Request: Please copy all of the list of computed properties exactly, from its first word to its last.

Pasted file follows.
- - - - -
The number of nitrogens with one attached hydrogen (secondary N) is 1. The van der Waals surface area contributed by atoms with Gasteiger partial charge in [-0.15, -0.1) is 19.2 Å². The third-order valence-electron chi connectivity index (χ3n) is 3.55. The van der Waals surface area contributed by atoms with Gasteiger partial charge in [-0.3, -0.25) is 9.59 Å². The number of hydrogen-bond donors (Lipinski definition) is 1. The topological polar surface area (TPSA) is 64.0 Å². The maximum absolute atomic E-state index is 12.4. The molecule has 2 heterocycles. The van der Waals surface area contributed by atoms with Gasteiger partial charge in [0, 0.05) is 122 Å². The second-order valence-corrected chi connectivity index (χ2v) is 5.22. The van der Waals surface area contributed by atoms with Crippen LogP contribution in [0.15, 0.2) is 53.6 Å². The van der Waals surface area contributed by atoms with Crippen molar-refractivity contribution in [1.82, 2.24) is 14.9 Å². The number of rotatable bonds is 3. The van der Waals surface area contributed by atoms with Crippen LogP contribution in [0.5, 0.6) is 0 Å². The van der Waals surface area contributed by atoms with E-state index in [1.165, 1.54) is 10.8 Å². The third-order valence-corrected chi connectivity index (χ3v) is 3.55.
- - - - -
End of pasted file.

The number of nitrogens with one attached hydrogen (secondary N) is 1. The van der Waals surface area contributed by atoms with Gasteiger partial charge in [-0.15, -0.1) is 19.2 Å². The third-order valence-electron chi connectivity index (χ3n) is 3.55. The van der Waals surface area contributed by atoms with Gasteiger partial charge in [-0.3, -0.25) is 9.59 Å². The number of hydrogen-bond donors (Lipinski definition) is 1. The topological polar surface area (TPSA) is 64.0 Å². The maximum absolute atomic E-state index is 12.4. The molecule has 2 heterocycles. The van der Waals surface area contributed by atoms with Gasteiger partial charge in [0, 0.05) is 122 Å². The second-order valence-corrected chi connectivity index (χ2v) is 5.22. The van der Waals surface area contributed by atoms with Crippen LogP contribution in [0.15, 0.2) is 53.6 Å². The van der Waals surface area contributed by atoms with Crippen molar-refractivity contribution in [1.82, 2.24) is 14.9 Å². The number of rotatable bonds is 3. The van der Waals surface area contributed by atoms with Crippen LogP contribution in [0.5, 0.6) is 0 Å². The van der Waals surface area contributed by atoms with E-state index in [1.165, 1.54) is 10.8 Å². The third-order valence-corrected chi connectivity index (χ3v) is 3.55.